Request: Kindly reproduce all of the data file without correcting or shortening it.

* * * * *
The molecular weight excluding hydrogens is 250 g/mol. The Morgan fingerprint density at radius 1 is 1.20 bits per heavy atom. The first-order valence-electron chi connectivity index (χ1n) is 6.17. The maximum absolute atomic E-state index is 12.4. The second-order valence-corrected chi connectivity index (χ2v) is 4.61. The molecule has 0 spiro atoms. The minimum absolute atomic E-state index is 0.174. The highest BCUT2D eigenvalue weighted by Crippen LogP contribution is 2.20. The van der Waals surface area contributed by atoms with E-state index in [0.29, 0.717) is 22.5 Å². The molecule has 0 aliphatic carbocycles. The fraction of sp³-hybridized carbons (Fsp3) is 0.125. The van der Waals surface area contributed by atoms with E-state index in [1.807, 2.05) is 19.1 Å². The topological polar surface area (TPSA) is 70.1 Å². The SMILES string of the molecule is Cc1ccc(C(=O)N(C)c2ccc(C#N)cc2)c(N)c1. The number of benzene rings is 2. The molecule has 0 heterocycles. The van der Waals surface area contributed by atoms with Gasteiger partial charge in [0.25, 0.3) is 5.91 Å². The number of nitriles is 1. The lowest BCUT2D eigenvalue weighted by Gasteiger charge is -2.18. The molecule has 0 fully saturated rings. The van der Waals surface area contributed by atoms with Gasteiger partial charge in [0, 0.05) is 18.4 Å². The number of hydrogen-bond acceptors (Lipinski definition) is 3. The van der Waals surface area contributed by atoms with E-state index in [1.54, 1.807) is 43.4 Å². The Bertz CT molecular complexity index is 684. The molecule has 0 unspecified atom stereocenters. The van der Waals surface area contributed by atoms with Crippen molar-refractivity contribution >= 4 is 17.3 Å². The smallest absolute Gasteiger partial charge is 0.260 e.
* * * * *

The molecular weight excluding hydrogens is 250 g/mol. The Morgan fingerprint density at radius 1 is 1.20 bits per heavy atom. The first-order valence-electron chi connectivity index (χ1n) is 6.17. The maximum absolute atomic E-state index is 12.4. The second-order valence-corrected chi connectivity index (χ2v) is 4.61. The molecule has 0 spiro atoms. The minimum absolute atomic E-state index is 0.174. The highest BCUT2D eigenvalue weighted by Crippen LogP contribution is 2.20. The van der Waals surface area contributed by atoms with E-state index in [0.29, 0.717) is 22.5 Å². The molecule has 0 aliphatic carbocycles. The fraction of sp³-hybridized carbons (Fsp3) is 0.125. The van der Waals surface area contributed by atoms with E-state index in [1.807, 2.05) is 19.1 Å². The topological polar surface area (TPSA) is 70.1 Å². The SMILES string of the molecule is Cc1ccc(C(=O)N(C)c2ccc(C#N)cc2)c(N)c1. The number of benzene rings is 2. The molecule has 0 heterocycles. The van der Waals surface area contributed by atoms with Gasteiger partial charge in [0.25, 0.3) is 5.91 Å². The number of nitriles is 1. The lowest BCUT2D eigenvalue weighted by Gasteiger charge is -2.18. The molecule has 0 fully saturated rings. The van der Waals surface area contributed by atoms with Gasteiger partial charge in [0, 0.05) is 18.4 Å². The number of hydrogen-bond acceptors (Lipinski definition) is 3. The van der Waals surface area contributed by atoms with E-state index in [1.54, 1.807) is 43.4 Å². The Bertz CT molecular complexity index is 684. The molecule has 0 unspecified atom stereocenters. The van der Waals surface area contributed by atoms with Crippen molar-refractivity contribution >= 4 is 17.3 Å². The smallest absolute Gasteiger partial charge is 0.260 e.